Pride, envy and avarice
were Greg's engines and they had taken him far. As his car glided to a halt
outside work, it did so in a parking bay that was separated from the main
entrance by only four other spaces. He was working on moving into the top spot.
He liked his car. It
was a premium marque, the kind that teenagers have on posters on their walls.
The model wasn't the bottom of the range that was for losers even if it
had a six-figure price-tag. Nor was it the second cheapest that was for
mugs who paid a twenty percent mark-up for a five percent improvement. He'd
chosen one from the upper-middle of the range. It had stretched his budget but
it was worth it to make a point: here was a man who knew what to do, how to do
it and when to do it.
Those qualities were
going to get him The Old Man's job when he retired soon. The race to replace
him was two-horse and Greg was the favourite. The other runner was Rosenthal,
whose bay number six was still empty when Greg arrived. Bays two, three and
four were old-guard: the same generation as The Old Man. If they'd been the
right material to upholster the top chair, they would have done it ten years
The Old Man said that
leaders needed the three I's: the intelligence to see what was happening, the
imagination to decide what to do about it and the incisiveness to do it.
Rosenthal had intelligence and imagination in bucketfuls. In fact, he was
double-first, batshit-crazy bright. But he came up short in the third
criterion. He danced on the grey line between analysis and paralysis, didn't
know when to stop thinking and start doing. Greg had no such problem. He was
master of the down-and-dirty, sweaty-balled business of the bank. 'Incisive'
meant 'cutting' and when Greg cut, somebody bled hard and long.
In the office, his team
were in a knot by the window.
What's all this?
Have we already got enough money?
Morning Greg. We
were looking at Rosenthal's new car. It's a beauty.
Veronica smiled. She
was new, talented and beautiful so a few months ago Greg had established
dominance by taking her out for a meal that had turned into a borderline
date-rape his fourth. If she smiled, he shouldn't. Greg looked down to
see bay six filled by a sleek new car: the same marque as his but the model two
places up in the range.
Rosenthal had made a
move. He'd come onto Greg's home turf and shat on the lawn. Rosenthal was
letting The Old Man know that he could make it to the top. This could not
Greg and Rosenthal met
in the restaurant at lunch.
Saw your new car.
Very nice. How much did that set you back?
More than I could
possibly afford, said Rosenthal, smiling. On my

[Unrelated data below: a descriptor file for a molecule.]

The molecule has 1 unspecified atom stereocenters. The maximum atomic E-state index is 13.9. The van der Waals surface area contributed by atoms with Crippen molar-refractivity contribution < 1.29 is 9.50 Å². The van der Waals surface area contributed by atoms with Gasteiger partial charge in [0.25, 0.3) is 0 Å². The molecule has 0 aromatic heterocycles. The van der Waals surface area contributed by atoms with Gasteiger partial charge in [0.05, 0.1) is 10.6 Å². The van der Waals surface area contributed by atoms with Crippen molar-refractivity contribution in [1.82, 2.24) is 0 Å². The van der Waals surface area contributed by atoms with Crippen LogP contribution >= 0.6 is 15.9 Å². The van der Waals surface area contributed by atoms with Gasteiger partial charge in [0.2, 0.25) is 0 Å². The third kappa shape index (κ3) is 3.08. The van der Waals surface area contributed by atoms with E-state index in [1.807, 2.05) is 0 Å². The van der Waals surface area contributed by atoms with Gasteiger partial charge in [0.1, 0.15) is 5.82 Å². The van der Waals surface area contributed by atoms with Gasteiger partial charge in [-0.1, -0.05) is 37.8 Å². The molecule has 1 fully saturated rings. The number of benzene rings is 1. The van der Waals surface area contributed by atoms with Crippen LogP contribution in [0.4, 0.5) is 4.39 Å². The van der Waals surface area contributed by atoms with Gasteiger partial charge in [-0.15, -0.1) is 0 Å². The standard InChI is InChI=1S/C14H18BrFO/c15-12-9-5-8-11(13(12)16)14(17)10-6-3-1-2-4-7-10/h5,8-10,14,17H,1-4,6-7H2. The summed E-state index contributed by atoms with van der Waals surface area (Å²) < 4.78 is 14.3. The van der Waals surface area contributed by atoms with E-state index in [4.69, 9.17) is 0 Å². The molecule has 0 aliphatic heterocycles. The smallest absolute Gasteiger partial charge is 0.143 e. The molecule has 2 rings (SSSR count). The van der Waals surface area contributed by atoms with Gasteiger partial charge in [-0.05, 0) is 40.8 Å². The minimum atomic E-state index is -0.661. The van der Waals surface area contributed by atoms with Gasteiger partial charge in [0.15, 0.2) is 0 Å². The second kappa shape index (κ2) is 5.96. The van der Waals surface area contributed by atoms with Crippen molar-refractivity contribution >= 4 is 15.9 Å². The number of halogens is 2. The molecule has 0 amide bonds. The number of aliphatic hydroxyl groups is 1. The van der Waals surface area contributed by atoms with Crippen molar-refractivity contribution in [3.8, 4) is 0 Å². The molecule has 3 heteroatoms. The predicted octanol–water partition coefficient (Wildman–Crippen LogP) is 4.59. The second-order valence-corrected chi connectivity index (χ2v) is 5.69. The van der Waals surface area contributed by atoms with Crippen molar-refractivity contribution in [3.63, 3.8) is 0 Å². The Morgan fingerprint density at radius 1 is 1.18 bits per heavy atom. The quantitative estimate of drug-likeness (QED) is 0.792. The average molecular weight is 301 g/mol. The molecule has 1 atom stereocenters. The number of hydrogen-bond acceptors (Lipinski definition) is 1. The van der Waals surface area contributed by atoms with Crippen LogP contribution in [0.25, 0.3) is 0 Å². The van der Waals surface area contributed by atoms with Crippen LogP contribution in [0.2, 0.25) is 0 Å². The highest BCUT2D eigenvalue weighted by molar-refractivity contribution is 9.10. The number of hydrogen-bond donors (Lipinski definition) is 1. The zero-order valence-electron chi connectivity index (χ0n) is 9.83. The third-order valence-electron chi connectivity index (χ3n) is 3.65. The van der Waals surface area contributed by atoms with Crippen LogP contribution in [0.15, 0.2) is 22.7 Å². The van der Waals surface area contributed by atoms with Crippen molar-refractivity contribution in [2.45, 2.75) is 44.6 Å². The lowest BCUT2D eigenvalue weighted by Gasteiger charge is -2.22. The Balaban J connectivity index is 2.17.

There was a significant
pause between the two halves of that sentence. Rosenthal was spending the money
that he'd earn when he moved to the top floor. Greg's place in the bank rested
on him being Jack The Lad but Rosenthal had laid a queen on his jack. Now Greg
had to ace it.
Two days later, Greg
parked his new car and got out, pale and sweating. He'd bought the
top-of-the-range model: a barely road-legal monster more suited to the
racetrack than the London streets. His calf twitched with the effort of
controlling the car's psychopathic power. He looked at the monster and wondered
how he was going to pay off the loan he'd taken to get it. As he did, Rosenthal
arrived, driving his old, sedately luxurious, executive saloon.
Nice car Greg.
Must have cost you a bit.
What happened to
This is mine. I
told you I couldn't afford that other one. I liked the look of yours so I hired
one for a day just to feel what it'd be like.
Someone was going to
suffer and the first person that came to mind was the man who'd sold Greg the
monster. There was only one dealership in town and the salesman had said that
he'd sold Rosenthal the car...as good as. Greg drove with difficulty
to the dealership where he found the salesman holding forth to a group
So this geezer
Jewish as a bar mitzvah buffet comes in with a contract; all
legal. Tells me that if I don't sell a Rampant in the next week he'll give me
five grand. Now, if I sell a Rampant I make twenty-g in commission straight in
the trouser, not to mention a shit-load of kudos for being the only bloke
outside Dubai to sell one of the bastard things. So I can't lose. All I have to
do the four-by-two tells me is sign the contract to say that if
someone asks me if I've sold an Excelsior, I've got to say that client
confidentiality means that I can't confirm that I sold one to a little Jewish
geezer last week.
Greg drove back to work
a broken man. On his way out that evening, he met The Old Man at the
Evening Greg. I
hear you've got a new car. There's no way you can afford it on what we pay you.
I hope you haven't done anything reckless, Greg. I wouldn't like to think that
you'd been taking any of my forthcoming decisions for granted. There's no I in
No I. You
remember the three I's?
There are another
three eyes that you need in this game you know, Greg.
And what are
Two to watch
where you're going and one to watch the guy behind you. Goodnight